Still, for all the dancers’ efforts to keep these threatening forces locked up, some ugly emotions escape. What I found most uncanny was the sense of alienation that accompanied the disturbing behaviors enacted onstage. In one vignette, while a man performs off to one side something of a mindless jig, a woman demands repeatedly that he stop (“Arrête. Silence.”) until her quiet irritation escalates into screaming fury. Meanwhile another woman stands between the two, eating a banana and watching bemusedly.

In another scene, two men bind a third man’s legs and arms tightly to his body with tape; one of the women eventually comes to his rescue with a pair of scissors, but cuts through the tape matter-of-factly, offering no comfort—indifference here seems almost as monstrous a crime as the more active displays of ugliness. The sense of engaged concern—even tenderness and trust—that the dancers show one another during partnering sections does not dissipate the distant chill in the air felt from the beginning.

Yet, Furies contains plenty of dance sequences that are anything but cold. Clareton has devised choreography for some sections that in another context would feel almost exhilarating with its fast pace, fleet footwork, and soaring jumps. The floor work too was quite heated, even dizzying to watch—in one sequence, the men crawl and slide in-and-out and over-and-under one another in nonstop motion, their legs flinging out over their bodies. In fact, I so enjoyed Clareton’s intricate patterns of duos and trios, performed expertly by these fine dancers, that at times I nearly forgot the menacing atmosphere.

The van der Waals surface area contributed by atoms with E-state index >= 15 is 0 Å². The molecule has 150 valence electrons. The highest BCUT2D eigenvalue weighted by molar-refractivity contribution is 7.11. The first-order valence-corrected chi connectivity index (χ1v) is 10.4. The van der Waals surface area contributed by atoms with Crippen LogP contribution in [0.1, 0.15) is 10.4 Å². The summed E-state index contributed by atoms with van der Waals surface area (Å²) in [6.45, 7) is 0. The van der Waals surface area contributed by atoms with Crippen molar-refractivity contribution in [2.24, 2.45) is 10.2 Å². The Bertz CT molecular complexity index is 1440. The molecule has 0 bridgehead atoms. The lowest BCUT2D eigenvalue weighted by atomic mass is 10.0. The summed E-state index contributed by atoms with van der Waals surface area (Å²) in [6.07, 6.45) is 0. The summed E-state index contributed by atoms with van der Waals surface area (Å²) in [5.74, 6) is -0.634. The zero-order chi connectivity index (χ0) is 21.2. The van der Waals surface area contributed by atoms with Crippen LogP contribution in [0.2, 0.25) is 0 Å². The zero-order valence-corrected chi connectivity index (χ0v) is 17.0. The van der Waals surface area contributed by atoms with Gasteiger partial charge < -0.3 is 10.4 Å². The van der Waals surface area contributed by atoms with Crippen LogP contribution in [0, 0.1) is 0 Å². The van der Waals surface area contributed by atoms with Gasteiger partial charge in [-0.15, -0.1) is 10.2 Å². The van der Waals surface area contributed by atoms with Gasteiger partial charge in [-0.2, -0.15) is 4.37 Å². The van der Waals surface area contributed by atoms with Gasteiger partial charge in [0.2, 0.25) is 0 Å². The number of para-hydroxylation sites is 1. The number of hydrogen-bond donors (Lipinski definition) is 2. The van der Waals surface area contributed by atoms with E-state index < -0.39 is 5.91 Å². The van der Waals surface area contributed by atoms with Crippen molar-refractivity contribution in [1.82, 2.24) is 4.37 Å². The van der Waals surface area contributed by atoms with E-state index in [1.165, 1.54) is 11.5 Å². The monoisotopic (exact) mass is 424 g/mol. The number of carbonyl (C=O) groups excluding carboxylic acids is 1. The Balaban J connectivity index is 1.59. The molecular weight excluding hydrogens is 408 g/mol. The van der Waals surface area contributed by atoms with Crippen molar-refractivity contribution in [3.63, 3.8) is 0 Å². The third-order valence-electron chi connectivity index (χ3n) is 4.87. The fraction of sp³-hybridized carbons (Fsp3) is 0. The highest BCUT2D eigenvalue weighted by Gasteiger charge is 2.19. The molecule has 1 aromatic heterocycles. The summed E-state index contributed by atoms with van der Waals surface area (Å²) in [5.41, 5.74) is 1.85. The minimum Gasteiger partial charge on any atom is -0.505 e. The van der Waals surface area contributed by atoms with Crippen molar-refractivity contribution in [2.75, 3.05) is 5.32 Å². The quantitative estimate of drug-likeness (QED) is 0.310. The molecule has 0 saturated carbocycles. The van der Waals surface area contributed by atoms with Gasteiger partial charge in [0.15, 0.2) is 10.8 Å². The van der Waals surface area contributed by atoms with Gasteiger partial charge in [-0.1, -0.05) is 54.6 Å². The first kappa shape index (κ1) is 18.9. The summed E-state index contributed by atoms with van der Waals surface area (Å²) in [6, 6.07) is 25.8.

What I certainly didn’t forget was one of the last images, that of the formerly bound man. With tape still clinging pathetically to his back, he slowly makes his way to the ladder and up it, spreading his arms out wide while balancing on one leg, the other raised behind. The image alone might have suggested transcendence from meaningless suffering—at least it did at the premiere.

As haunted as I was by the show (and despite the fact it sagged a bit toward the end), I decided to go to the final performance as well. This time around, Furies felt tighter, and a new element seemed to have been added (or one that I simply hadn’t been aware of before): the wire strips were lit up so brightly in the finishing moment that everything else onstage was obscured. At once, I realized that during both performances I had grown accustomed to looking through the scrim without noticing it. On my way home, I could not help but wonder just how acclimated we become to the barriers we erect between ourselves and others—and to those Furies that not only pursue us from without, but rage within.

Clareton’s Furies may not approach the greatness of the Greek and Shakespearean tragedies, but like those works, it is a potent reminder that we must remain ever vigilant: a lesson we unfortunately seem to have to always learn anew.

Kena Herod is Maisonneuve’s dance critic. Read more columns by Kena Herod.